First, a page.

Come Away With Me began 2002 as a quiet little secret, passed among friends as a hot pick among the coffeehouse jazz set. A year later, 22-year-old Norah Jones was a household name and this modest debut won her five Grammy Awards, including Album of the Year.
In any year Come Away With Me would be a remarkable album if only because of Jones’ extraordinary voice: It is smoky like Diana Krall’s, but there’s enough warmth to remind you of the vivacious Rickie Lee Jones. Brilliantly produced by Arif Mardin, the spare arrangements serve to frame Jones’ breathy vocals and never overpower her atmospheric piano playing. The title track and “Don’t Know Why” are the standouts because Jones’ laconic phrasing serves to further emphasize the melancholy of these two songs. The rest of the album seems more slight, but when Jones covers Hank Williams’ “Cold Cold Heart” and J. D. Loudermilk’s “Turn Me On,” she proves herself more talented than even the above average piano chanteuse. As debut albums go, few are as promising — and as steadfastly ethereal — as Come Away With Me.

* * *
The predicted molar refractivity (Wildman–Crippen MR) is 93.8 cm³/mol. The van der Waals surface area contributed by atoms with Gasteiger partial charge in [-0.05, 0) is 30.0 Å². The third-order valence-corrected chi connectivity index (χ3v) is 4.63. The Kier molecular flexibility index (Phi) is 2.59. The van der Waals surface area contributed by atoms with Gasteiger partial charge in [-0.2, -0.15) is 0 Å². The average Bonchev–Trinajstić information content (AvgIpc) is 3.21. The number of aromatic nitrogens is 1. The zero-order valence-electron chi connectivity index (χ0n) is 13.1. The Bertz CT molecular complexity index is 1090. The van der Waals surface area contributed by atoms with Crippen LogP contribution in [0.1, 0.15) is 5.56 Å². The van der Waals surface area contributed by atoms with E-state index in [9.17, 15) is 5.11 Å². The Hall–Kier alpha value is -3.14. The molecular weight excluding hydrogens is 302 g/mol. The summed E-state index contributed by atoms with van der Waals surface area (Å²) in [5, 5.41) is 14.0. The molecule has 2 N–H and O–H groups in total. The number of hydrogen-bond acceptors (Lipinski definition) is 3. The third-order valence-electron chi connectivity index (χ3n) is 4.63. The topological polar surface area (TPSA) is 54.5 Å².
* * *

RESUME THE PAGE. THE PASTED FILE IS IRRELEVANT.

Feels Like Home, Jones’ second album, is another triumph of the low-key, but it’s a bit more varied. There are moments of lithe, coolheaded boho blues (“In the Morning,” featuring a coy Jones solo on Wur-litzer electric piano) and downcast salvation-seeking waltzes (the transfixing “Humble Me”). There’s a credible excursion into country two-step (the duet with Dolly Parton, “Creepin’ In”) and a haunted Brechtian tone poem called “Carnival Town.” Jones talks about her whirlwind success just a little, with her usual understatement: On the idyllic “Toes,” she sings of an idealized, unharried life not in the strident complaining voice of a newly minted star but like any other overwhelmed soul yearning for a moment’s peace. Feels Like Home extends the Come Away With Me template — not by echoing the earlier songs, but by chasing the same ruminative moods and hushed-whisper atmospheres. (CHARLES R. CROSS/TOM MOON)
From 2004’s The New Rolling Stone Album Guide